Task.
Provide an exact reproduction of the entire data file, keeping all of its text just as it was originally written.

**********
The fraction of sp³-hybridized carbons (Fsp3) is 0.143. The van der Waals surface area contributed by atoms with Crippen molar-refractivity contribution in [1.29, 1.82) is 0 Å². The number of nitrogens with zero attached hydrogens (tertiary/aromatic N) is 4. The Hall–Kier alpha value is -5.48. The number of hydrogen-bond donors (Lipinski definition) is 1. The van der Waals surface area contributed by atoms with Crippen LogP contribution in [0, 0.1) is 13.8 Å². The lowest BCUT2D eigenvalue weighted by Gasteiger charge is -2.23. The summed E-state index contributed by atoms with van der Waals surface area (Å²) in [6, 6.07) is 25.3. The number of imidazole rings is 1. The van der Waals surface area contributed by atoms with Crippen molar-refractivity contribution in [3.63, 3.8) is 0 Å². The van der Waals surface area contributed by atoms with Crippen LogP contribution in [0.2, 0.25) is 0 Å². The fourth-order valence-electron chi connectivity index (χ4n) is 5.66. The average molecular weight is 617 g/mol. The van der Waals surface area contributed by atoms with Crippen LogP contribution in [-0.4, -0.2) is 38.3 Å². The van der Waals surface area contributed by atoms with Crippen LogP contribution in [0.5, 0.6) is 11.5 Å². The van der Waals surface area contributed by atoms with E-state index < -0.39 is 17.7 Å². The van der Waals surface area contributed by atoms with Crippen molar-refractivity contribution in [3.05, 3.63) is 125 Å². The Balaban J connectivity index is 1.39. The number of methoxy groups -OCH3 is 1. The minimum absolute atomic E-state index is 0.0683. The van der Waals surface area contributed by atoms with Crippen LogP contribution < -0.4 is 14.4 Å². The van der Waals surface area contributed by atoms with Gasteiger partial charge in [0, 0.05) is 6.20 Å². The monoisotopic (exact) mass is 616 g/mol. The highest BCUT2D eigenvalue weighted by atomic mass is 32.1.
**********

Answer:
The fraction of sp³-hybridized carbons (Fsp3) is 0.143. The van der Waals surface area contributed by atoms with Crippen molar-refractivity contribution in [1.29, 1.82) is 0 Å². The number of nitrogens with zero attached hydrogens (tertiary/aromatic N) is 4. The Hall–Kier alpha value is -5.48. The number of hydrogen-bond donors (Lipinski definition) is 1. The van der Waals surface area contributed by atoms with Crippen LogP contribution in [0, 0.1) is 13.8 Å². The lowest BCUT2D eigenvalue weighted by Gasteiger charge is -2.23. The summed E-state index contributed by atoms with van der Waals surface area (Å²) in [6, 6.07) is 25.3. The number of imidazole rings is 1. The van der Waals surface area contributed by atoms with Crippen molar-refractivity contribution in [3.63, 3.8) is 0 Å². The van der Waals surface area contributed by atoms with Crippen LogP contribution in [0.2, 0.25) is 0 Å². The fourth-order valence-electron chi connectivity index (χ4n) is 5.66. The average molecular weight is 617 g/mol. The van der Waals surface area contributed by atoms with Crippen LogP contribution in [-0.4, -0.2) is 38.3 Å². The van der Waals surface area contributed by atoms with Crippen LogP contribution in [0.5, 0.6) is 11.5 Å². The van der Waals surface area contributed by atoms with E-state index < -0.39 is 17.7 Å². The van der Waals surface area contributed by atoms with Crippen molar-refractivity contribution in [3.05, 3.63) is 125 Å². The Balaban J connectivity index is 1.39. The number of methoxy groups -OCH3 is 1. The minimum absolute atomic E-state index is 0.0683. The van der Waals surface area contributed by atoms with Crippen LogP contribution < -0.4 is 14.4 Å². The van der Waals surface area contributed by atoms with Gasteiger partial charge in [0, 0.05) is 6.20 Å². The monoisotopic (exact) mass is 616 g/mol. The highest BCUT2D eigenvalue weighted by atomic mass is 32.1.